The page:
None of that matters a bit.  It doesn't matter if you care.  It doesn't matter if you voice concern.  If you do voice your concern, it doesn't matter how effectively, articulately, or loudly you express that concern.  It's worthless.

You see, we have been commanded to love.  Love, as DC Talk nicely points out for us, is a verb.  You know--an action word.  That is to say, we have been commanded to act.

Tuesday, January 5, 2010

Calming the Storm

Alright, so here we go...my attempt at sermon notes without having actually taken any notes.
That day when evening came, he said to his disciples, "Let us go over to the other side." Leaving the crowd behind, they took him along, just as he was, in the boat. There were also other boats with him. A furious squall came up, and the waves broke over the boat, so that it was nearly swamped. Jesus was in the stern, sleeping on a cushion. The disciples woke him and said to him, "Teacher, don't you care if we drown?" 
Mark 4:35-38

Possible causes of storms in our lives:
  •  Bad decisions
  • The enemy
  • Living in a broken world

Things to remember when you are in a storm:
  • You are in the storm by God's appointment.
    It was Jesus' idea for the disciples to get in the boat that day.  He know the storm would come.  He had them there for a reason. 

  • You are in the storm with His presence.
    During the storm, the disciples feared for their lives, but Jesus was there with them the entire time.  Being in the stern, He may not have been visible, but he was present.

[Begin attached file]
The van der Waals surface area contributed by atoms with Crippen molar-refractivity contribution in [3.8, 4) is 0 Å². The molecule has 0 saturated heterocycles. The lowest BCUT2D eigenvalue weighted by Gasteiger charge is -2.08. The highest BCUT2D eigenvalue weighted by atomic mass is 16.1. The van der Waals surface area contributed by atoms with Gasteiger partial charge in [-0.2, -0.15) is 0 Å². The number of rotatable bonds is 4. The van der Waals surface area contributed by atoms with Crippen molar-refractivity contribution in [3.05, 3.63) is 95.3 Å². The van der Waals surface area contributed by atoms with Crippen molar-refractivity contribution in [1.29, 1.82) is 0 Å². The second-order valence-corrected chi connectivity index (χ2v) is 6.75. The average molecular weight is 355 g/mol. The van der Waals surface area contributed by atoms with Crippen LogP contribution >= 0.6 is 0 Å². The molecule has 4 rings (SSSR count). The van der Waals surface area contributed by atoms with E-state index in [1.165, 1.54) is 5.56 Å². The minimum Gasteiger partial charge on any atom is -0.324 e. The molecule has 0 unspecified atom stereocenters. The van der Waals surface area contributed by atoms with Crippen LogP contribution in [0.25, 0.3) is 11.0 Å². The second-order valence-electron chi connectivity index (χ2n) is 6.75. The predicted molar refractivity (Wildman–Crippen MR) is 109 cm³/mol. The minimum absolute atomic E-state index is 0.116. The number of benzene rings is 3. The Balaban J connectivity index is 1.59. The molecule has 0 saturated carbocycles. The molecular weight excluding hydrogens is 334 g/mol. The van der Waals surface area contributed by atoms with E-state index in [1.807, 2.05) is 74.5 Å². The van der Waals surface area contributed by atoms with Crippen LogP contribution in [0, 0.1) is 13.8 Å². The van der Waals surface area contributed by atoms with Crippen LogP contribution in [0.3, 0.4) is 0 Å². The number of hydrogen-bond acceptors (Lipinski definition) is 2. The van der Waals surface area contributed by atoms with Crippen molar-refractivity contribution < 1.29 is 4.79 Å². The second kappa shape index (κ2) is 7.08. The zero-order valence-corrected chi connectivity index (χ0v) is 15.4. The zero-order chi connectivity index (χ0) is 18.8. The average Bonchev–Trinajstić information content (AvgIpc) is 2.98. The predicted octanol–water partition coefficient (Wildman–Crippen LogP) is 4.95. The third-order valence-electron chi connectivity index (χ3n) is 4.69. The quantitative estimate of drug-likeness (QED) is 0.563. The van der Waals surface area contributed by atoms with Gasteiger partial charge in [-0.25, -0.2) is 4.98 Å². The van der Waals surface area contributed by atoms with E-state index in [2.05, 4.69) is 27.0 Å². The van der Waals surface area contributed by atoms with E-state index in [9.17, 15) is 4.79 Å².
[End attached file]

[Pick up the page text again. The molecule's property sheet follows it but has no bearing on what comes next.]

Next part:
"Never will I leave you; never will I forsake you."  Hebrews 13:5

  • You are in the storm for His purpose.
    Remember, it was Jesus' idea for the disciples to be in that boat.  It was his idea for them to go through the storm.  But, there was something to be gained from it.  When we face storms in our lives, perhaps God will intervene on our behalf, or maybe He won't, but he has our best interests at heart.

    "Consider it pure joy, my brothers, whenever you face trials of many kinds, because you know that the testing of your faith develops perseverance.  Perseverance must finish its work so that you may be made mature and complete, not lacking in anything."  James 1:2-4

"He got up, rebuked the wind and said to the waves, 'Quiet!  Be still.'  Then the wind died down and it was completely calm."  Mark 4:39

Sometimes Jesus will calm the storm in our lives.  Sometimes, He calms us instead.  Either way, He says "Quiet!  Be still." 

"He said to his disciples, 'Why are you so afraid?  Do you still have no faith?'"  Mark 4:40

Monday, January 4, 2010

Your Will

I'm an NIV guy. I don't really know why. I suspect that I just like it because it is the version I am most familiar with and so I am comfortable with it. However, even twelve or thirteen years ago I recognized that I could increase my understanding of the scriptures by studying multiple versions. Here is a great example of that.

Philippians 2:12-13 says, "Therefore, my dear friends, as you have always obeyed-—not only in my presence, but now much more in my absence—-continue to work out your salvation with fear and trembling, for it is God who works in you to will and to act according to his good purpose" (NIV). I like the way the Contemporary English Version says it, as I think it more clearly communicates the meaning of the verse. In the CEV, verse 13 says, "God is working in you to make you willing and able to obey him."